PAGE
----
Scotland, for the first time since the Jacobite Rising of 1745, is having a formative role in the direction of London politics. Right across England the prospect of Westminster’s so-called Union coming to an end is of more concern to the average voter than all the fear that has been conjured up over the Brexit. In no small part this was due to another ’45, our referendum. Yet, despite the first round of Project Fear – which is now being deployed against the English – and the ruthless and unrelenting media campaign against independence in 2014, something else has contributed to London’s present anxiety over us, that we have established and held on to a beachhead that is moving our nation closer to freedom.
Reading that Scottish Labour has “overtaken the Scottish Conservatives” in the polls is a testament to the power of the desire for change that has radicalised and transformed Scotland. Given that the Tories are and have always been a non-entity north of the border, this is what we have done to our once proud Labour voice. In turning its back on us, we have not only defeated it; we have utterly obliterated it.
At Westminster now we are represented overwhelmingly by a unified voice for separation, and, all going well, much the same picture will be painted in the Scottish Parliament. With every passing day their prospect of the Union’s demise is becoming an inevitability. So we have to ask: Why isn’t there a second referendum on the table in this election? Over 52% of Scots are now of the opinion that we should be an independent country. This is true, but – as we well know – 2% is a fickle and fragile majority. Another referendum would be a gamble, and losing it might prove the undoing of a social trajectory that is always subject to change.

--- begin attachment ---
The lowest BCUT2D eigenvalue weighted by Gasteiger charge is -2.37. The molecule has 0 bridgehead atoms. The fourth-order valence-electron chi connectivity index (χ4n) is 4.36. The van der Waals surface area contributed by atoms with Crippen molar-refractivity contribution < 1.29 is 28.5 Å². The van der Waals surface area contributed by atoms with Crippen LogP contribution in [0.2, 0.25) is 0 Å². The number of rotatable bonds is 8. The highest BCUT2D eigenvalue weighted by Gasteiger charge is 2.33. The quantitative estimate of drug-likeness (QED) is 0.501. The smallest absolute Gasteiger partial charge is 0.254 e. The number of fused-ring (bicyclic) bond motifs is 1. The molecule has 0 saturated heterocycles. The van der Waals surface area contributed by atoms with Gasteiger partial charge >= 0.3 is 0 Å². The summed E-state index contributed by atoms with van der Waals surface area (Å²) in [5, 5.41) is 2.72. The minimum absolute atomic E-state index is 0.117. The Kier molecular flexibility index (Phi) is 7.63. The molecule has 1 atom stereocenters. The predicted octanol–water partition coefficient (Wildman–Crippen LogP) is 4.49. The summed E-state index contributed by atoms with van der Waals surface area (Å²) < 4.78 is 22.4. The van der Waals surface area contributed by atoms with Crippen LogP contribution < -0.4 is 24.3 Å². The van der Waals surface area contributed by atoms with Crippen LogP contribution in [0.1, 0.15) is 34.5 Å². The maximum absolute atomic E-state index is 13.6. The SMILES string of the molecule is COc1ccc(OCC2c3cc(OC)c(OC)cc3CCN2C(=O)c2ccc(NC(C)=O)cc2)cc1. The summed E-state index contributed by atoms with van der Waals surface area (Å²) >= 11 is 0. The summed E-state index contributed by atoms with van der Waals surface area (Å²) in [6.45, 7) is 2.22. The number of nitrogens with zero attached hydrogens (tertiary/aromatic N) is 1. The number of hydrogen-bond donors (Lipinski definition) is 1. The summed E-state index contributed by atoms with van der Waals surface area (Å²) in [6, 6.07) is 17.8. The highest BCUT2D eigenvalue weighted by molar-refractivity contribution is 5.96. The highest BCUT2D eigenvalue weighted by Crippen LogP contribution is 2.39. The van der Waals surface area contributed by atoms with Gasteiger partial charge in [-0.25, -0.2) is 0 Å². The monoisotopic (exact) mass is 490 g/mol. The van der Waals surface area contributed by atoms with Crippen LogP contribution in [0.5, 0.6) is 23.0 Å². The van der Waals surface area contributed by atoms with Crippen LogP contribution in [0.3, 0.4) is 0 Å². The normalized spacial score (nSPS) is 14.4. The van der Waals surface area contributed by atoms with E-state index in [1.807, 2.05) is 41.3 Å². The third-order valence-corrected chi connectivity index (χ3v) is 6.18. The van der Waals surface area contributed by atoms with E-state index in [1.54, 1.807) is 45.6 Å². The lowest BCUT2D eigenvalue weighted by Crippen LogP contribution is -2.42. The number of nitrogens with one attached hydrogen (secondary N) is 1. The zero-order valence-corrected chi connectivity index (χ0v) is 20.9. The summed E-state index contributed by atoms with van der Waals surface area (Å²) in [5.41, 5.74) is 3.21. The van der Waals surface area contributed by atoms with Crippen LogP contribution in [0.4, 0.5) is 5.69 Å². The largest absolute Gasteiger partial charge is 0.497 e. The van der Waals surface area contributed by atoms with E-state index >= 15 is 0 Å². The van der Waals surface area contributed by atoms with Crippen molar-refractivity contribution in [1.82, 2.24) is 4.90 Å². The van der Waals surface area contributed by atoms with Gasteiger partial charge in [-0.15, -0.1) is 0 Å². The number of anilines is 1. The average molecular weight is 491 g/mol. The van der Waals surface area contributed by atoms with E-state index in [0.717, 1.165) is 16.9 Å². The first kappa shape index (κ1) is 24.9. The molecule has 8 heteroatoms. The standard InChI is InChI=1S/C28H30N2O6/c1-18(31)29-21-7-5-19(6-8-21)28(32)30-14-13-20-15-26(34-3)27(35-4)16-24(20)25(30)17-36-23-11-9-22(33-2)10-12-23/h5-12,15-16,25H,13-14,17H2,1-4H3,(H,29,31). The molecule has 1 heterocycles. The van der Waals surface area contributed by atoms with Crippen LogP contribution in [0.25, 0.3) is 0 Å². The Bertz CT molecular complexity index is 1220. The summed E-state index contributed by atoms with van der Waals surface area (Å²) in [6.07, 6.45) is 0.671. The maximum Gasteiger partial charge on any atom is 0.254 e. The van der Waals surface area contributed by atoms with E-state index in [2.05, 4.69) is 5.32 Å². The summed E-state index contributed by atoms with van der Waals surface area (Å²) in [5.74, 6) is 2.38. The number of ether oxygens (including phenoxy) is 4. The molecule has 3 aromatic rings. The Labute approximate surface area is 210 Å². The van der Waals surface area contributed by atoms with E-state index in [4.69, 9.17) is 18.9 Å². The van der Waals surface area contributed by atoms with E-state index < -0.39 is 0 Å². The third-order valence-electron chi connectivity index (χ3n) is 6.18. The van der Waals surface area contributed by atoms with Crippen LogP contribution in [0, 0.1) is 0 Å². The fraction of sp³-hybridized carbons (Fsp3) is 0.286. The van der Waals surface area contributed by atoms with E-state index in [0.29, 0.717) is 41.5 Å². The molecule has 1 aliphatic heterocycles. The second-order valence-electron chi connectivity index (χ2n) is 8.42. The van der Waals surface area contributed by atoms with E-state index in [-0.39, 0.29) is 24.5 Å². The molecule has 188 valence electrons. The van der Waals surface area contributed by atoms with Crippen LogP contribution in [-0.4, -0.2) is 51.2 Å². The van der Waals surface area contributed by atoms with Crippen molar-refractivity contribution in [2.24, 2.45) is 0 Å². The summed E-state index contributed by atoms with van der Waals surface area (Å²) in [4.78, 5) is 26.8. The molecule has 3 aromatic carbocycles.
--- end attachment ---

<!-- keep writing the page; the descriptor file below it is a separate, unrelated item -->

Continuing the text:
We at the Butterfly Rebellion want another crack at the referendum whip; in fact we are pretty much in favour of anything that will hasten the inevitable. All the same, there is a whole nation to consider and so some caution is required.
Tom Devine, Emeritus Professor of History at Edinburgh, takes a moderate and interesting position. He too is of the opinion that independence is now a certainty, especially in consideration of the definite identity we have and have continued to forge against the attempt to impose upon us a fictitious Britishness. Devine is of the opinion that this move to national autonomy is progressing in time as we continue to make the argument for Scotland:
There is no quick fix. (For independence to happen) it has to be a steady demonstration of convincing argument over time.
– Professor Tom Devine
We have to be wary – obviously – when disagreeing on history with such an eminent historian, but then we’re not only talking about the past here. We are talking about the future. One hundred years ago in Dublin a revolt against the British Empire failed, but less than a month later – after the rebels had been screamed at and spat on by Dubliners after their surrender – the whole of Ireland had risen in a cause that would lead to the Republic of Ireland. History, as Devine surely knows, offers no guarantees as to what will happen next.
Undoubtedly we must make the argument for Scotland, and to a remarkable degree that argument has been made. All that is happening now is that this argument is percolating through the fibre of the Scottish collective, and there are no guarantees as to how this will play out. It is possibly better to think of this social and political change over time as a tipping point game, at some point – maybe next week – the coins will fall and a cascade will occur.
Even the most entrenched Scottish unionists are wired into this national mood, and they – like us – will eventually realise that, even without noticing when and where it happened exactly, we have become a nation completely distinct from the country to the south. All that is clear to us right now is that we have our foot in the door and that we are all moving in the right direction. At some point, and it can’t be far away, that exit door will swing open and we will walk through it.
The Butterfly Rebellion